Art

On a revival mode

IN A NEW AVATAR (from left) Manju, Masto Devi, Tulsi Devi, Parikshit Sharma  

Once upon a time during weddings in the foothills of Himalayas, rumals were gifted with great pride by families of brides to grooms as a token of goodwill. These were not standard handkerchiefsbut those painstakingly created with affection and artistic proficiency by the bride herself. This long cherished traditional practice in Chamba town of Himachal Pradesh was almost a ritual that was passionately followed in virtually every household. Gradually, Chamba Rumal developed into an embroidered handloom pieces patronised by the princely states.

What made Chamba Rumal unique is that it is an exquisite embroidered work, which can be seen exactly the same from the reverse side. Double satin stitch technique known as Do Rukha ensures exact duplication of the image on the reverse of the cloth. Now this dying art is being given a new lease of life by Delhi Crafts Council. An ongoing exhibition organised by the Council at New Delhi’s India Habitat Centre highlights its efforts in reviving the Chambal Rumal. It was Kamaladevi Chattopadhyaya who first identified Chamba Rumal as an important part of our heritage.

The six-day exhibition showcases a melange of painting and embroidery on rumals that have been handcrafted by artisans who have done needle work on khadi and muslin.

Shedding light on this tradition, artist Parikshit Sharma, who excels in line drawing, says: “Earlier, when a bride from Chamba was engaged to a groom in Kangra region she would create a rumal which was gifted to the groom on the wedding day. The common themes revolved around Lord Krishna playing with gopis, mythological stories, migration of shepherd tribe and hunting scenes. Even now some families are continuing with this tradition.”

Pointing out that this exhibition is not an overnight development, Purnima Rai, former president of DCC, says: “Two decades back, we discovered that this craft was in a neglected state. Locals were working in synthetic thread to create stitches. Untwisted silk used in making these rumals was not available. There were few takers for the original. So our first challenge was to recreate rumals in their original form. That is when we showed artisans documentation of rumals preserved in Bhuri Singh Museum, National Museum, Delhi, Calico Museum, Ahmedabad, Victoria and Albert Museum, London. So we recreated them by guiding them on colours. Now, these women are working on original untwisted silk floss dyed in natural colours as shown in the exhibition.”

Chamba rumal

Chamba rumal  

Livelihood opportunities

Describing it as a revival project, Rai says: “After the abolition of princely states, nobody was placing orders. Rather than allowing rumals to be used only in wedding we have been working over the years to collect and frame them as pieces of art. It is part of our heritage and needs to be given a push. And this also helps us in providing livelihood opportunities to women.”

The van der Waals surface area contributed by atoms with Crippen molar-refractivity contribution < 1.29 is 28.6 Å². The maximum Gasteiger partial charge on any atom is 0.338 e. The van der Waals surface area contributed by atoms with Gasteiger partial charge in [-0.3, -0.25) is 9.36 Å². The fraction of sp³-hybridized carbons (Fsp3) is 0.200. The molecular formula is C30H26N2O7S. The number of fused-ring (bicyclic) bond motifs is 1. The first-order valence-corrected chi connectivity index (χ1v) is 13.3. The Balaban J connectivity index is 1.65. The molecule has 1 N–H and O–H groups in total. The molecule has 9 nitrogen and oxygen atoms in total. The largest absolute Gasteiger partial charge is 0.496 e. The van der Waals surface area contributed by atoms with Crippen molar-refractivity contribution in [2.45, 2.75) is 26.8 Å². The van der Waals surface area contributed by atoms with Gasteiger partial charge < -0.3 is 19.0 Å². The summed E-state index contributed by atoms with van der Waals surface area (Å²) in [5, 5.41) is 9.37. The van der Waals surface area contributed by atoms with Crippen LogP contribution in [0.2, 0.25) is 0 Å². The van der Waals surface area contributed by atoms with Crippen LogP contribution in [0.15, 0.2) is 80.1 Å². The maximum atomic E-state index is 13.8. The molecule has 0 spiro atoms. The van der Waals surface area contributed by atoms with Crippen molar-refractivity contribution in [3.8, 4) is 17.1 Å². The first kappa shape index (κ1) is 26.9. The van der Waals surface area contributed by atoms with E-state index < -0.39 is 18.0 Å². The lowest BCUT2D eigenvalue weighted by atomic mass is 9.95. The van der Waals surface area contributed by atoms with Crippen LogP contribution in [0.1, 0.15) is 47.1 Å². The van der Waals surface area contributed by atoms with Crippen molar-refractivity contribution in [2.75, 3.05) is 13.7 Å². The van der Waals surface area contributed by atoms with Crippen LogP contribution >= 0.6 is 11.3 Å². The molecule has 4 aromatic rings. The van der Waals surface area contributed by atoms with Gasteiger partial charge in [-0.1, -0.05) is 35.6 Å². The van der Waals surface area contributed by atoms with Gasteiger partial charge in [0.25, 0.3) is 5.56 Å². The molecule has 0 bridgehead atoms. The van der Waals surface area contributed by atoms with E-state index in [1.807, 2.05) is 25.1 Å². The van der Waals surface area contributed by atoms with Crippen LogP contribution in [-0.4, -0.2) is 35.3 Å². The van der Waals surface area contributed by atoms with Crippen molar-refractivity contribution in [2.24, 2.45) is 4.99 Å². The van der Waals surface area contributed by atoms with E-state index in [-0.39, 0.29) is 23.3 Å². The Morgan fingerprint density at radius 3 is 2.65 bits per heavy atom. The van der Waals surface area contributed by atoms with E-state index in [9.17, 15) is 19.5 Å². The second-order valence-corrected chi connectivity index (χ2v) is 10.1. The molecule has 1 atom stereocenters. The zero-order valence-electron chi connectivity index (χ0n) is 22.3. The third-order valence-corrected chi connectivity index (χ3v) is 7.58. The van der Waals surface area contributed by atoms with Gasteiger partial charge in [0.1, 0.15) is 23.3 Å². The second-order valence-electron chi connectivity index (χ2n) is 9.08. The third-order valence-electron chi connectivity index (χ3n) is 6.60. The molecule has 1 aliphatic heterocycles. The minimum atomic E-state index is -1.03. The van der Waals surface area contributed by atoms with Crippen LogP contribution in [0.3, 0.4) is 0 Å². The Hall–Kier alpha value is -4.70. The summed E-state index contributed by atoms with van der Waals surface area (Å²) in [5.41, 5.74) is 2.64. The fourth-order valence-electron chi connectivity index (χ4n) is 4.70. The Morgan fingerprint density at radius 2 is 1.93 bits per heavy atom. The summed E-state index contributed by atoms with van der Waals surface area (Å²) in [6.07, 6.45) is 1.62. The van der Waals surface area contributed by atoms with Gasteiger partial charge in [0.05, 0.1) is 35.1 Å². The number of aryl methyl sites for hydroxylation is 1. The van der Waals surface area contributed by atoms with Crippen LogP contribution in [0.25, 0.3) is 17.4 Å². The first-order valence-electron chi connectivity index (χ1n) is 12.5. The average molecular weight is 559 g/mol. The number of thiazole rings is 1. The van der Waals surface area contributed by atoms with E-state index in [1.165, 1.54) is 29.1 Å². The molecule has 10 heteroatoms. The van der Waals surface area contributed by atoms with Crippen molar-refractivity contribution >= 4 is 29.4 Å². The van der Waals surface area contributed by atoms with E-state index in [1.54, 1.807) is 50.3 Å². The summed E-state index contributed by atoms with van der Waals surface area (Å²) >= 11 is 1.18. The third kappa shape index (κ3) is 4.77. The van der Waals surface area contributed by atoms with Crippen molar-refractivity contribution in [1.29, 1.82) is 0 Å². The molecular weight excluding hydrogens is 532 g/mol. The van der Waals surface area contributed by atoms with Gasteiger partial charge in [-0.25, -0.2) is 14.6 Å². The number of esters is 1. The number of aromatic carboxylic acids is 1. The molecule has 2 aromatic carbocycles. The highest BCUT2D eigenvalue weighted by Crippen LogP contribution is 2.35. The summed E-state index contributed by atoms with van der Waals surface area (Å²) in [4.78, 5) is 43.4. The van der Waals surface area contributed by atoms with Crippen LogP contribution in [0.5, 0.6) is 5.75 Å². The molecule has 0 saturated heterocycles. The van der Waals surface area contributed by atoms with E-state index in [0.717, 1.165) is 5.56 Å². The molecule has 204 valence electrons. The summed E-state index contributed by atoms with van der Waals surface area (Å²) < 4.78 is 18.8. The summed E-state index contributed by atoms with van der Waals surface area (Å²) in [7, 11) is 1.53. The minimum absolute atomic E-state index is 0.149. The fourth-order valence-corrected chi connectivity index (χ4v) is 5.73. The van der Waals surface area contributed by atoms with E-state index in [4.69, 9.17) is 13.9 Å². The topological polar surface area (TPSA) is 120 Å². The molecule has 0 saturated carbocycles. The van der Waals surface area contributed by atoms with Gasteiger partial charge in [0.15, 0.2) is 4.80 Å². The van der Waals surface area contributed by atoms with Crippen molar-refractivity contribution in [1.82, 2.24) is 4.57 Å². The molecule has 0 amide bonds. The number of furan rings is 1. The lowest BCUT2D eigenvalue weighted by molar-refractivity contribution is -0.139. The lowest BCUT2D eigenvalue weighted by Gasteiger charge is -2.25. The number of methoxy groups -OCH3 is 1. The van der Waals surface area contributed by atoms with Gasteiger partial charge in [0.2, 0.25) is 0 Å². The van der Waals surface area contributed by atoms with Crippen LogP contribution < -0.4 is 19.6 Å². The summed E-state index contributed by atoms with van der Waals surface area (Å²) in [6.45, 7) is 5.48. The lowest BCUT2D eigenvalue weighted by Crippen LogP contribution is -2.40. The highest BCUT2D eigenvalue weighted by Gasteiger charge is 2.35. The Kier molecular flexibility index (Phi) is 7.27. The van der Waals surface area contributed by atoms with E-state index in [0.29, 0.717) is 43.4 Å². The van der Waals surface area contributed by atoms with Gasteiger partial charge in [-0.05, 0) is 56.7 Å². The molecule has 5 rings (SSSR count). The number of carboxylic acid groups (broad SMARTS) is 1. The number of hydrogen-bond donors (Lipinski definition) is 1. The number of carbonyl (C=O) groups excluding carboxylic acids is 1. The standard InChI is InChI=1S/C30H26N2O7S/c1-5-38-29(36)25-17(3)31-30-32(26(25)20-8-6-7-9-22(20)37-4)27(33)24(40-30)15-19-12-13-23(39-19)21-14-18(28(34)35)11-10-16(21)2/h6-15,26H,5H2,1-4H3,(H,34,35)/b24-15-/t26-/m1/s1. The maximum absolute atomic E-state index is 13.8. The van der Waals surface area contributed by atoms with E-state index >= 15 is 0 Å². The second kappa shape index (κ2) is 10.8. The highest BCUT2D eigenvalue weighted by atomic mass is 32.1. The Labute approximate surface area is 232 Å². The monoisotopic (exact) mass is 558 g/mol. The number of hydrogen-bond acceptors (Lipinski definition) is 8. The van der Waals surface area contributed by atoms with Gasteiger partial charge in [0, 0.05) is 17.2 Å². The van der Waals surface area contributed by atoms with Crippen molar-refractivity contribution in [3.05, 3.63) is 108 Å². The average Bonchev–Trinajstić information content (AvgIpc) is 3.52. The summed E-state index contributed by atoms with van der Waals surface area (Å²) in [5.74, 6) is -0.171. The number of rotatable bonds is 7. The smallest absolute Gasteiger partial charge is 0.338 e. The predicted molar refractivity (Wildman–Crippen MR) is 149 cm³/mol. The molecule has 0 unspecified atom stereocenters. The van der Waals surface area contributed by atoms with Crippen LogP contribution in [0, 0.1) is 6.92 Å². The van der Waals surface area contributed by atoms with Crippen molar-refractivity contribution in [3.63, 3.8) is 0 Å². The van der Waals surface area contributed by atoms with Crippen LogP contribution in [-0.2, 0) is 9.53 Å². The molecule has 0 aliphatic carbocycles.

Masto Devi, working on rumal embroidery for 17 years, says: “In Chamba embroidery, we cover the entire surface of rumal with art work. Here we have used different elements like needle work has been done in varied forms. At some places, we have done double shading so as to create a multi layered work.”

Tulsi Devi, who has used unstitched silk floss dyed in natural colours on khadi, says: “In place of symmetrical formation seen in traditional rumals, three circles of dancers have been depicted. Outlines of figures have been superimposed and given impression of still shot. Single stitch outlines mark the form of figure.”

Young Manju, who has showcased a hunting expedition on rumal, says: “I have showcased the conflict between human beings and animals. This intricate work required needlework for four months as we have to make sure that work is similar on the reverse. Three-four colour schemes have been used.”

Giving a contemporary context to their work, Swati Kalsi, a designer from NIFT, who has worked with artisans in a few works, says: “Keeping the double satin stitch intact was our mandate. We created new textures and surfaces and brought in new motifs like aeroplane motifs.” One could even find a comment on contemporary politics with politicians hopping on a chess board!


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Printable version | Sep 18, 2021 3:44:29 PM | https://www.thehindu.com/entertainment/art/on-a-revival-mode/article17803137.ece

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